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Filler over epoxy time frame

Discussion in 'Primers' started by Rbm, Jun 17, 2017.

  1. Rbm

    Rbm Member

    I stripped,cleaned,and sprayed 2 coats of spi epoxy. On my schedule, it will take ,3-4 weeks to do filler work. Can I just scuff the epoxy anytime in that month window and apply filler? I read some posts on the subject and there seems to be some conflicting opinions.
     
  2. Danny23

    Danny23 Newbie

    Scuff wIth some red scotch brite and apply filler then scuff the whole panel/body for more primer.
     
    Last edited: Jun 17, 2017
  3. Barry

    Barry Paint Fanatic Staff Member

    As long as its not out side in sun you can 180 by hand and apply filler, if outside you must recoat with epoxy.
     
  4. mitch_04

    mitch_04 Learnin'

    Barry, I have some windows in my shop that occasionally shine light on my epoxied panels. Does that affect it the same as being outdoors, or do the traditional rules (3-7 days) count?
     
  5. Barry

    Barry Paint Fanatic Staff Member

    No UV's don't bend.
     
  6. mitch_04

    mitch_04 Learnin'

    After reading your reply, I googled and learned that apparently UVB rays don't go through normal glass, only UVA does. Not sure which cures paint more.

    I'm not sure you understood, or maybe I'm taking your response wrong. I'm not speaking of a reflection or anything, just light coming straight through a window onto a painted surface... no bending?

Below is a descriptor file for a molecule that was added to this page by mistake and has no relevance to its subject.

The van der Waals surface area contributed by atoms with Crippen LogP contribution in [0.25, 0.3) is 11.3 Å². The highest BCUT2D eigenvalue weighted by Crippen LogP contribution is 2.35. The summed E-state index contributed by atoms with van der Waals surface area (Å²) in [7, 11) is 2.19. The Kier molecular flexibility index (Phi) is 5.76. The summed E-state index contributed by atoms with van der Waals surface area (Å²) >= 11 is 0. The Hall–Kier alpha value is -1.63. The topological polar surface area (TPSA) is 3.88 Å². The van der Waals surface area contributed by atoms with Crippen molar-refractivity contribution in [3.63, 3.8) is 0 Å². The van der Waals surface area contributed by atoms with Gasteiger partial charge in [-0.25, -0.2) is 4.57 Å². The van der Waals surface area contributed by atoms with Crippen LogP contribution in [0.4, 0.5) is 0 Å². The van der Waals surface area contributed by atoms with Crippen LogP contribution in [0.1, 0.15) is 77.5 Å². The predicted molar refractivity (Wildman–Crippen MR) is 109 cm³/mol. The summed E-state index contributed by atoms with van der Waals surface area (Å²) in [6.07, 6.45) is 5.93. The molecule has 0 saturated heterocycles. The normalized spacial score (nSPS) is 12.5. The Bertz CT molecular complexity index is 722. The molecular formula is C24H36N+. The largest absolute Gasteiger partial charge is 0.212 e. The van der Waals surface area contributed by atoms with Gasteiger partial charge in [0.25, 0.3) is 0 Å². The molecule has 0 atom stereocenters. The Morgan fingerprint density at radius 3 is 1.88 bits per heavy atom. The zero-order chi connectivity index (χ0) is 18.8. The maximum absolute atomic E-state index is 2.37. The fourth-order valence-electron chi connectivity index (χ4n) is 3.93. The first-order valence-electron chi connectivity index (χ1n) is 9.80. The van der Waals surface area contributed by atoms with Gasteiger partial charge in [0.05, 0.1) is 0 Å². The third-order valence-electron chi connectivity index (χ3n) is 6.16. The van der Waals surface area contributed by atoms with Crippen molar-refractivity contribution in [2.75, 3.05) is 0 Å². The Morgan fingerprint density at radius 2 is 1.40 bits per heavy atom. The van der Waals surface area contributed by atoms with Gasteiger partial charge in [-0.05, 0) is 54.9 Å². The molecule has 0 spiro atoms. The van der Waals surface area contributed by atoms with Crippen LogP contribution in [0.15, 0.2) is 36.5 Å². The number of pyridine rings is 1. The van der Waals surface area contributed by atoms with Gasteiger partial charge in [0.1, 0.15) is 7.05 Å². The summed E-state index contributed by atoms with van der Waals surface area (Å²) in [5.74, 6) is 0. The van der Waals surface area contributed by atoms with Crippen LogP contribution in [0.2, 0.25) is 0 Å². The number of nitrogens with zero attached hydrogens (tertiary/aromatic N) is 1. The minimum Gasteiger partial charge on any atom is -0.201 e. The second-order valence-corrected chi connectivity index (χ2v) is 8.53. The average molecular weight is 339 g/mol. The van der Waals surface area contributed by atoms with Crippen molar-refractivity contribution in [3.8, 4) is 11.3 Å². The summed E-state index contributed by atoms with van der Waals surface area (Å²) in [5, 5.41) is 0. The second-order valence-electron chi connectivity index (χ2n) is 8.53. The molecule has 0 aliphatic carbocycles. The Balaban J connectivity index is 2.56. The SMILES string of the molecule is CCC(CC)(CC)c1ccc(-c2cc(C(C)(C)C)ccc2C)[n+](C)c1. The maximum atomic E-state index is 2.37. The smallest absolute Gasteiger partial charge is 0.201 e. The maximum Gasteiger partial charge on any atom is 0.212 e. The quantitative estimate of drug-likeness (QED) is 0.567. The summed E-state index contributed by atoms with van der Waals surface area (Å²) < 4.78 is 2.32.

7. 70lt1z28

    70lt1z28 New Member

    I think a good way to think about it is, from the part can you directly see the sun in the sky? Straight line-of-site. Many windows are now coated to block UVA and UVB.
     
  8. DATEC

    DATEC Member

    When in doubt recoat it. The alternative could be a redo if you lose track of time.
     
  9. Barry

    Barry Paint Fanatic Staff Member

    That window in the shop does not change anything also never have gotten a tan driving in a car.
     
  10. mitch_04

    mitch_04 Learnin'

    This makes more sense to me, it clicked in the head. If you had a skylight, you maybe would have an issue assuming the window wasn't coated to protect uva/uvb, but a side window is hardly ever in direct line with the sun.

    Barry, your last statement reminded me of a buddy. Always cruised around in high school with one arm out the window and at the end of summer had one arm that was twice as dark as the other!
     
    Barry likes this.
  11. Barry

    Barry Paint Fanatic Staff Member

    LOL, I just turned 93,000 miles on my '15-month-old F250, I can relate!!!!
     

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